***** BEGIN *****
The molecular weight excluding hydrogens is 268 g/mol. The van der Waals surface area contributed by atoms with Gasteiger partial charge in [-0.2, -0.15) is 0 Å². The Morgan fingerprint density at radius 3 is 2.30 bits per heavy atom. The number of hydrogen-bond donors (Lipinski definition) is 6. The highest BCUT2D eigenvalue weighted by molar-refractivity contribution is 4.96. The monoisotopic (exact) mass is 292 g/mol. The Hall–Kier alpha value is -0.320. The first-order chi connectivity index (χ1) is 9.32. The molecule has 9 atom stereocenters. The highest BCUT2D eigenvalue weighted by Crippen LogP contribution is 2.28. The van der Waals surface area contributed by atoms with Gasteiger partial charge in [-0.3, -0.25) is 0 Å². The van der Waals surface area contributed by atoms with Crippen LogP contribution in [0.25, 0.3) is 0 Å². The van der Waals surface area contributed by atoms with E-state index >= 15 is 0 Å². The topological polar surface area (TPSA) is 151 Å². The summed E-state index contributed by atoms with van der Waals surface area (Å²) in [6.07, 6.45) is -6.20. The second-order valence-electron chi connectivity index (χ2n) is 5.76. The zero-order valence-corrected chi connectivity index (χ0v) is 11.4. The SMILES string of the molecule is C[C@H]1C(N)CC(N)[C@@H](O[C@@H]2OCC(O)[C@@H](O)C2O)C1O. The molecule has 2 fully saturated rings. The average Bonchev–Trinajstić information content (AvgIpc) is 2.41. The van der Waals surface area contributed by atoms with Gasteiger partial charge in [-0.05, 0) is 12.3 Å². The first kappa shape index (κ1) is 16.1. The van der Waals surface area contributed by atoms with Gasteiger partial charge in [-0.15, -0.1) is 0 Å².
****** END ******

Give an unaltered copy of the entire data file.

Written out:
The molecular weight excluding hydrogens is 268 g/mol. The van der Waals surface area contributed by atoms with Gasteiger partial charge in [-0.2, -0.15) is 0 Å². The Morgan fingerprint density at radius 3 is 2.30 bits per heavy atom. The number of hydrogen-bond donors (Lipinski definition) is 6. The highest BCUT2D eigenvalue weighted by molar-refractivity contribution is 4.96. The monoisotopic (exact) mass is 292 g/mol. The Hall–Kier alpha value is -0.320. The first-order chi connectivity index (χ1) is 9.32. The molecule has 9 atom stereocenters. The highest BCUT2D eigenvalue weighted by Crippen LogP contribution is 2.28. The van der Waals surface area contributed by atoms with Gasteiger partial charge in [-0.3, -0.25) is 0 Å². The van der Waals surface area contributed by atoms with Crippen LogP contribution in [0.25, 0.3) is 0 Å². The van der Waals surface area contributed by atoms with E-state index >= 15 is 0 Å². The topological polar surface area (TPSA) is 151 Å². The summed E-state index contributed by atoms with van der Waals surface area (Å²) in [6.07, 6.45) is -6.20. The second-order valence-electron chi connectivity index (χ2n) is 5.76. The zero-order valence-corrected chi connectivity index (χ0v) is 11.4. The SMILES string of the molecule is C[C@H]1C(N)CC(N)[C@@H](O[C@@H]2OCC(O)[C@@H](O)C2O)C1O. The molecule has 2 fully saturated rings. The average Bonchev–Trinajstić information content (AvgIpc) is 2.41. The van der Waals surface area contributed by atoms with Gasteiger partial charge in [-0.05, 0) is 12.3 Å². The first kappa shape index (κ1) is 16.1. The van der Waals surface area contributed by atoms with Gasteiger partial charge in [-0.15, -0.1) is 0 Å².